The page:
new Dictionary()
                {
                    {As400DbType.Numeric, iDB2DbType.iDB2Numeric},
                    {As400DbType.Character, iDB2DbType.iDB2Char}
                };

        private iDB2Connection _conn = null;
        private iDB2Command _cmd = null;

        private string _ip;
        private string _user;
        private string _pass;

        private const string ConnectionStringFormat = "DataSource={0};UserID={1};Password={2};";

        public string QualifiedProcedureName
        {
            get
            {
                return _cmd.CommandText;
            }
            set
            {
                _cmd.CommandText = value;
                FirePropertyChangedEvent("QualifiedProcedureName");
            }
        }

        public bool IsConnected
        {
            get { return _conn != null && _conn.State == ConnectionState.Open; }
        }

        public string IpAddress
        {
            get { return _ip; }
            set { _ip = value; FirePropertyChangedEvent("IpAddress"); }
        }

        public string User
        {
            get { return _user; }
            set { _user = value; FirePropertyChangedEvent("User"); }
        }

        public string Password
        {
            get { return _pass; }
            set { _pass = value; FirePropertyChangedEvent("Password"); }
        }

        public List ParmTypes
        {
            get
            {
                var list = new List();
                list.AddRange(Enum.GetNames(typeof(iDB2DbType)));
                return list;
            }
        }
        public void ConnectToDatabase()
        {
            if (IpAddress.Equals("") || User.Equals("") || Password.Equals(""))
                throw new ArgumentException("Required field is blank.");

            var connectionstring = String.Format(ConnectionStringFormat,
                IpAddress, User, Password);
            _conn = new iDB2Connection(connectionstring);
            _conn.Open();

            FirePropertyChangedEvent("IsConnected");

            if (IsConnected)
            {
                _cmd = _conn.CreateCommand();
                _cmd.CommandTimeout = 0;
                _cmd.CommandType = CommandType.StoredProcedure;
            }
        }

        public void ClearParameters()
        {
            _cmd.Parameters.Clear();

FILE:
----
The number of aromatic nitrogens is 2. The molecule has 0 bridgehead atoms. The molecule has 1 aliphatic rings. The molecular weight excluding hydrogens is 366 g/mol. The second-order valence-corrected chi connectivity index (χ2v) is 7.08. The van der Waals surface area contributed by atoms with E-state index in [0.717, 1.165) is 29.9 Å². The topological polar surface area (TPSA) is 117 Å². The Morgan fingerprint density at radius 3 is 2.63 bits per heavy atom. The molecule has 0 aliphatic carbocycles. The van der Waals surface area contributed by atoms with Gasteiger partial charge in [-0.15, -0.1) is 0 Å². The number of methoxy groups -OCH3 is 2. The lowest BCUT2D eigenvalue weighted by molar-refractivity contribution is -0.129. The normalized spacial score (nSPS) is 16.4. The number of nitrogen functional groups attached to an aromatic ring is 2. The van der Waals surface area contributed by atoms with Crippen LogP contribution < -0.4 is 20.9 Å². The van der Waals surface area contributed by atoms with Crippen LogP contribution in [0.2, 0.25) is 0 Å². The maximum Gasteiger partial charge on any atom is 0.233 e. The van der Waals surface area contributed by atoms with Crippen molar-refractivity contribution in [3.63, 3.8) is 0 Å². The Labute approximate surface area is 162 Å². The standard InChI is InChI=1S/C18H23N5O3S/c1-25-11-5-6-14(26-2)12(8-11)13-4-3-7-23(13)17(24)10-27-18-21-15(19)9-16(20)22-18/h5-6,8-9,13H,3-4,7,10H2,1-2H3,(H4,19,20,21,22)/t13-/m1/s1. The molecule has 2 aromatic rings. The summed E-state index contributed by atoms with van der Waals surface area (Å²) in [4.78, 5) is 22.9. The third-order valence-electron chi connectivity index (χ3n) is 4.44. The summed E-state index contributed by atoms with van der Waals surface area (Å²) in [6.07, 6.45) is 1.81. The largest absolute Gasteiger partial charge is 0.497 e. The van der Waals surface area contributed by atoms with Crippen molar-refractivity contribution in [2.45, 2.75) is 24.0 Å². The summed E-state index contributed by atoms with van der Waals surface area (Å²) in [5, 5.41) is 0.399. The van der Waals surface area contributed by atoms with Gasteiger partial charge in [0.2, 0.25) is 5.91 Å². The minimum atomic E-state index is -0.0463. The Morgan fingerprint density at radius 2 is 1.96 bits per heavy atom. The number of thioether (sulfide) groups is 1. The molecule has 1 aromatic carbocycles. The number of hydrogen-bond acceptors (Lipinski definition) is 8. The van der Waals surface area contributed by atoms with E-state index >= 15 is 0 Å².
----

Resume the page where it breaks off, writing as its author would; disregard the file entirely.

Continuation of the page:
}


        public void AddParameter(string name, As400DbType type, object value)
        {
            AddParameterIDB2(name, _typeConverter[type], null, value, ParameterDirection.Input);
        }

        public void AddParameterIDB2(string name, iDB2DbType type, object value)
        {
            AddParameterIDB2(name, type, null, value, ParameterDirection.Input);
        }

        public void AddParameter(string name, As400DbType type, int? size, object value, ParameterDirection direction)
        {
            AddParameterIDB2(name, _typeConverter[type], size, value, direction);
        }

        public void AddParameterIDB2(string name, iDB2DbType type, int? size, object value, ParameterDirection direction)
        {
            if (size.HasValue)
            {
                _cmd.Parameters.Add(name, type, size.Value);
            }
            else
            {
                _cmd.Parameters.Add(name, type);
            }
            _cmd.Parameters[name].Value = value;
            _cmd.Parameters[name].Direction = direction;
        }

        public Dictionary ExecuteSproc()
        {
            try
            {
                _cmd.Prepare();
                var q = _cmd.ExecuteNonQuery();

                var dict = new Dictionary();
                foreach (iDB2Parameter parm in _cmd.Parameters)
                {
                    if (parm.Direction == ParameterDirection.Input)
                        continue;

                    dict.Add(parm.ParameterName, parm.Value);
                }

                if (dict.Count <= 0)
                    dict.Add("AffectedRowCount", q);

                return dict;
            }
            catch (Exception ex)
            {
                throw ex;
            }
        }

        public DataSet ExecuteSprocCollection()
        {
            try
            {
                _cmd.Prepare();

                var adapter = new iDB2DataAdapter(_cmd);
                var ds = new DataSet();
                adapter.Fill(ds);

                return ds;
            }
            catch (Exception ex)
            {
                throw ex;
            }
        }

        #region IDisposable Members
        public void Dispose()
        {
            _cmd.Dispose();
            _conn.Close();
            _conn.Dispose();
        }
        #endregion
    }
}

It inherits a simple class that implements INotifyPropertyChanged called PropertyChangedBase.  If you aren’t planning on binding this to WPF you can remove it, but if you want it here is the code for it:

using System.ComponentModel;
namespace SprocEngine
{
    public class PropertyChangedBase : INotifyPropertyChanged
    {
        #region INotifyPropertyChanged Members

        public event PropertyChangedEventHandler PropertyChanged;

        #endregion

        internal void FirePropertyChangedEvent(string propertyName)
        {
            if (PropertyChanged != null)
                PropertyChanged(this, new PropertyChangedEventArgs(propertyName));
        }
    }
}